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Utility Ethics in Organizations
John is a warehouse supervisor who works for a national
company that sells high-quality (and very expensive) electronics – e.g., HD
television sets, business and home computers, and business and personal
laptops. John has a high school education, and has been employed by the company
for 10 years. Recently, John was promoted to an exempt (salaried) low-level
management position; his present annual salary is $60,000. Over the past two
months, John has been stealing HD television sets from his employer – and reselling
them. To date, he has stolen $15,000 in merchandise. When John’s wife – Jane –
takes note of the rapid growth in the family’s savings account, she asks John
about the source of the money. John’s astonished response is: “Jane! Are
you kidding? Consider the extra money as a company bonus — well, it’s
sort of a bonus anyway….Look, Jane, while I make better money than I used to,
it’s not enough compensation for all the stuff I do. This company can afford to
pay me far more than what they pay – and they choose not to. The way I look at
it, I’ve earned this extra money! It’s a well-deserved and hard-earned
bonus, Jane. You know that we can barely pay our bills. I’m doing what is best
for our family! I have to do what I think is best for my family, even if I know
it might be wrong!”
What are the utility ethics raised in this situation? Be specific!
Week 2 Suppose that a jet mechanic working for a major airline – we’ll call the airline “AirXYZ” – finds a serious instrument wiring problem while inspecting one of the airline’s newest jets. The mechanic alerts management that the wiring problem is serious enough that it would cause the Federal Aviation Administration (FAA) to ground the entire fleet of AirXYZ.
Discuss the ethics of this situation in the context of utility ethics. What are the benefits and the costs to AirXYZ in choosing to notify the FAA and in opting to voluntarily ground its fleet of planes?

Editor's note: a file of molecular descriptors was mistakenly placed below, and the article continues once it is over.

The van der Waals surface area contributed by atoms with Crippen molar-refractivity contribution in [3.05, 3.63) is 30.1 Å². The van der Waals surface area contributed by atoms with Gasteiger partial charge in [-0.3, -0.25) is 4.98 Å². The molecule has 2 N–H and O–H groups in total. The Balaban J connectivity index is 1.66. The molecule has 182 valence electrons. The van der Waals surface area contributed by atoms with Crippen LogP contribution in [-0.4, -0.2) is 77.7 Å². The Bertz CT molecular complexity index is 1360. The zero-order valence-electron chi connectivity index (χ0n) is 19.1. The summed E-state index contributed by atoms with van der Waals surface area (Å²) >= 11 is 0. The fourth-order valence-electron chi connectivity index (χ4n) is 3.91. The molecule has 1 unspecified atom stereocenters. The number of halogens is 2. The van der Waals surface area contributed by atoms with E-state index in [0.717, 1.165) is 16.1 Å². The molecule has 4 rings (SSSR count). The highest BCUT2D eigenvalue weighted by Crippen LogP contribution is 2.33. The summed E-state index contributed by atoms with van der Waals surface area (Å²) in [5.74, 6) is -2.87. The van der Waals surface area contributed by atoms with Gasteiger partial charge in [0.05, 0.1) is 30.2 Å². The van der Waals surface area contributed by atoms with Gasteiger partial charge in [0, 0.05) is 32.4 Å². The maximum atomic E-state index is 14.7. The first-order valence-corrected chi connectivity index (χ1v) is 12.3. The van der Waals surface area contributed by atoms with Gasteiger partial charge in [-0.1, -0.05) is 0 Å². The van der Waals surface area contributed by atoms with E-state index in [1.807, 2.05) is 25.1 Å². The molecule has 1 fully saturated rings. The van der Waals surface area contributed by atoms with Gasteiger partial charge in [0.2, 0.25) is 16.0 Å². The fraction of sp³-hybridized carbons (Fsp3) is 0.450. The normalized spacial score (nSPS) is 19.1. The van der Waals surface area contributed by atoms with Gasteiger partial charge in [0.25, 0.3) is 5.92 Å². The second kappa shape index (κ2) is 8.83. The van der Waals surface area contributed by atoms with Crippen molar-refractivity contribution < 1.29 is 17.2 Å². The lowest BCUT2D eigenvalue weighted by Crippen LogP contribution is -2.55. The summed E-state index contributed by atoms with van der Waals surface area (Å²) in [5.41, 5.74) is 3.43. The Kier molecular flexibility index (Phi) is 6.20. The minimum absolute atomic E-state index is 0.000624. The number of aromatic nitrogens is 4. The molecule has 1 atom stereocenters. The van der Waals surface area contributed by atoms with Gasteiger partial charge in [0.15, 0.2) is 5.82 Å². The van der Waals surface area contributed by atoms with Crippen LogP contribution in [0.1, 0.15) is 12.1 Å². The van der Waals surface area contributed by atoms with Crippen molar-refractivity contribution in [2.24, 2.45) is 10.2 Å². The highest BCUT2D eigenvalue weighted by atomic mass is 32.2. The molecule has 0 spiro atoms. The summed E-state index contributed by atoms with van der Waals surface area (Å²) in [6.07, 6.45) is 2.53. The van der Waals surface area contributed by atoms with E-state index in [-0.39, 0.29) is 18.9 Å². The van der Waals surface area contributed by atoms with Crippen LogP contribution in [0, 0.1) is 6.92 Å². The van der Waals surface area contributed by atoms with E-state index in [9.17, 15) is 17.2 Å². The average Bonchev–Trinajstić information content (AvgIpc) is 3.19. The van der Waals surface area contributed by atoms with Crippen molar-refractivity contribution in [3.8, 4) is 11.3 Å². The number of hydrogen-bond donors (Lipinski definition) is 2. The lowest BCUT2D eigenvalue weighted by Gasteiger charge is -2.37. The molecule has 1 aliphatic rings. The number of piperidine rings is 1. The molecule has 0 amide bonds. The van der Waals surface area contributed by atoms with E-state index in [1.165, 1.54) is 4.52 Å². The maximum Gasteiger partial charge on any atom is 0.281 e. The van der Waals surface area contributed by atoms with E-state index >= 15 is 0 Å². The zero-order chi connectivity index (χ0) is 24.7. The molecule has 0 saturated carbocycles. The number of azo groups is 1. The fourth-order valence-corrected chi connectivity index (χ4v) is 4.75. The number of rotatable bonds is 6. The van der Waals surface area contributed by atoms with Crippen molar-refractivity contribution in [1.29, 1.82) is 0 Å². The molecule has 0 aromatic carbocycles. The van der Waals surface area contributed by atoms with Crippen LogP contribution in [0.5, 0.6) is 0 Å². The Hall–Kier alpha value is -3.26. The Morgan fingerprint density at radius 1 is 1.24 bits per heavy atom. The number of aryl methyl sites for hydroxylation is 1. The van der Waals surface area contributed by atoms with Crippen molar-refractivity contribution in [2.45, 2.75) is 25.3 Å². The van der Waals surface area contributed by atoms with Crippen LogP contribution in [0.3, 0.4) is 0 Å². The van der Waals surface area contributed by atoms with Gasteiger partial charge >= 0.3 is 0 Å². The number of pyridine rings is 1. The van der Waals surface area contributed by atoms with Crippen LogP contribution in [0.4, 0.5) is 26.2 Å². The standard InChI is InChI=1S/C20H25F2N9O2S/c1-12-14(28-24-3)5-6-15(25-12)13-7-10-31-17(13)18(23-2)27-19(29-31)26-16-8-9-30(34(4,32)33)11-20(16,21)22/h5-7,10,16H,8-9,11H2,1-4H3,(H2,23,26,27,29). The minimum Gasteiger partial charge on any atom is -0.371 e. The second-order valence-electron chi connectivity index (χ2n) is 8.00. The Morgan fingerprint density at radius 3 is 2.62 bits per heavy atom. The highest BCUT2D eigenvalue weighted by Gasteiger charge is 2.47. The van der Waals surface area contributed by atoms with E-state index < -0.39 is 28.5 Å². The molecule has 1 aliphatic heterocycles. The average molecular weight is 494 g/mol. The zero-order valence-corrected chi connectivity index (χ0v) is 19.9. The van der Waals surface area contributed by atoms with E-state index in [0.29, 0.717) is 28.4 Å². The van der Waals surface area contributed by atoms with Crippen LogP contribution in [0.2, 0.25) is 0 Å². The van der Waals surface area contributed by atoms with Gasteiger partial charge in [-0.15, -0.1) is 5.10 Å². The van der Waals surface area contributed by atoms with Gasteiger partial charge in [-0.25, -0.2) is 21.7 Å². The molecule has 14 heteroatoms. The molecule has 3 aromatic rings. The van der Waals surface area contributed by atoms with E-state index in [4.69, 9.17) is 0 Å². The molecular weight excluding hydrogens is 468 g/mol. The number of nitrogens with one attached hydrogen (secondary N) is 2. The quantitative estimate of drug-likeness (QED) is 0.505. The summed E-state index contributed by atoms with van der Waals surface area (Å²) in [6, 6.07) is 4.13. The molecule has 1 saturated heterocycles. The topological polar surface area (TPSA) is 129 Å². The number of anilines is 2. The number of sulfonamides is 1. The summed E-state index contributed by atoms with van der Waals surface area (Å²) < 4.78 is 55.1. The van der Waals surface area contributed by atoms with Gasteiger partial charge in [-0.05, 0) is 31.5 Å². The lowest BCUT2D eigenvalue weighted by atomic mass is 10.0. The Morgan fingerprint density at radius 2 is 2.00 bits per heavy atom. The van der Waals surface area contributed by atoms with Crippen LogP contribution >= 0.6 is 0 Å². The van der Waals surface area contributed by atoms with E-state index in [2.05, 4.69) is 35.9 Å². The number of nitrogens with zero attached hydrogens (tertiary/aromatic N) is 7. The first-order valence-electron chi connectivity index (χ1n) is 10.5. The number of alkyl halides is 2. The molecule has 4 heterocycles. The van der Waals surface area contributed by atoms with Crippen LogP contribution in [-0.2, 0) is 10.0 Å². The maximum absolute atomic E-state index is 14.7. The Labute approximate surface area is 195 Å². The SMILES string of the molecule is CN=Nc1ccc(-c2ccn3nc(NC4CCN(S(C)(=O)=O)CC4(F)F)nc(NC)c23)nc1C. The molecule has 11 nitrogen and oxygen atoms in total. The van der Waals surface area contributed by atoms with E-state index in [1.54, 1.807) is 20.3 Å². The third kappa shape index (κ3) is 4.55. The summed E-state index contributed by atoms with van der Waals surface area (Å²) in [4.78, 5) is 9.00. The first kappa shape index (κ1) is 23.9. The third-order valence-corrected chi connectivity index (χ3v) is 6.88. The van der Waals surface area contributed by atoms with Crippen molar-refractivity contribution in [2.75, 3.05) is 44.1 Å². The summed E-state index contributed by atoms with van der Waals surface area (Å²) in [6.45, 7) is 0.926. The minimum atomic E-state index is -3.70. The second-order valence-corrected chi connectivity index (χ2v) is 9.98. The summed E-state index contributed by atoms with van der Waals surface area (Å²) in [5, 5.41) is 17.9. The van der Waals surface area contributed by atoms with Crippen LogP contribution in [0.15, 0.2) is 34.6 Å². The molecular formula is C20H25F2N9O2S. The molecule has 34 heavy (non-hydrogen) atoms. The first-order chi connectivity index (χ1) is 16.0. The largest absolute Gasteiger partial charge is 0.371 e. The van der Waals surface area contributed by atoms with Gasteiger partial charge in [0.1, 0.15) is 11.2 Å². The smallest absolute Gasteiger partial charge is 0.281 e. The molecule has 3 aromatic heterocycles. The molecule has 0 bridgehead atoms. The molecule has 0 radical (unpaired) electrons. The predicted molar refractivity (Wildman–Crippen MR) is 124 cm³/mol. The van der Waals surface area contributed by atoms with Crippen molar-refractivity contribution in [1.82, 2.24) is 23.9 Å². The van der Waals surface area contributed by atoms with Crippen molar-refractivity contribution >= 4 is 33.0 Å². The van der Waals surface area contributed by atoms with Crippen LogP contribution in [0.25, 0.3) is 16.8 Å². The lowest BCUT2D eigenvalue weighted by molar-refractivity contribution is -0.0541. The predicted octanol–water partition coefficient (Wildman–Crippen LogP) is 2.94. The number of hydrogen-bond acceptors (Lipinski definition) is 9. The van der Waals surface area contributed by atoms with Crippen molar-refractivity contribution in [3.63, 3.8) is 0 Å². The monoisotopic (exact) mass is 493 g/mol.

In the above case, John believes that stealing is not bad especially when the company can pay him more. He believes his actions are justified and the stealing is nothing but a process of earning extra money. John perceived his actions as a way of compensating himself and a form of wealth distribution. The spirit of utility ethics excuses his action as the end result which is his family happiness matters. If Jane corrects the action or reports the action, then it will cause unhappiness in the family and if she does not act on the vices she is again encouraging displeasure to the company management.
Despite John not having the needed qualification, he is given an exempted job position and given salary increment. This action of giving favors to the undeserving is unethical and cause unhappiness to the rest.
ethics is mainly concerned with the results of ethical decisions. The notion
that of the ethics is that the consequence of the action is the main
determinant of the morality of an action (McCartney & Parent, 2016). According to this
school of ethics, a person is likely to do the correct thing if the
repercussion of the action is good. It is ethical for the mechanic of the
AirXYZ to notify the company of the looming danger as the consequence will be
positive, saving the life. It is also ethical for the company to notify the FAA
of the danger of the wire in order to avoid action. The benefits of AirXYZ to notify the FAA are
there will be increased operation transparency and accountability. The cost
effectiveness of notifying the FAA is there will be increased cost of
inspection and probably more inspection will be conducted on the fleet further
paralyzing the operation.
McCartney, S., & Parent, R. (2016). Ethical Systems. Retrieved July 13, 2017, from https://opentextbc.ca/ethicsinlawenforcement/chapter/2-2-utilitarian-ethics/
Nathanson, S. (2015). Act and Rule Utilitarianism. Retrieved July 13, 2017, from Northeastern University: http://www.iep.utm.edu/util-a-r/
White, R. F. (2011). THE PRINCIPLE OF UTILITY. Retrieved July 13, 2017, from https://faculty.msj.edu/whiter/utility.htm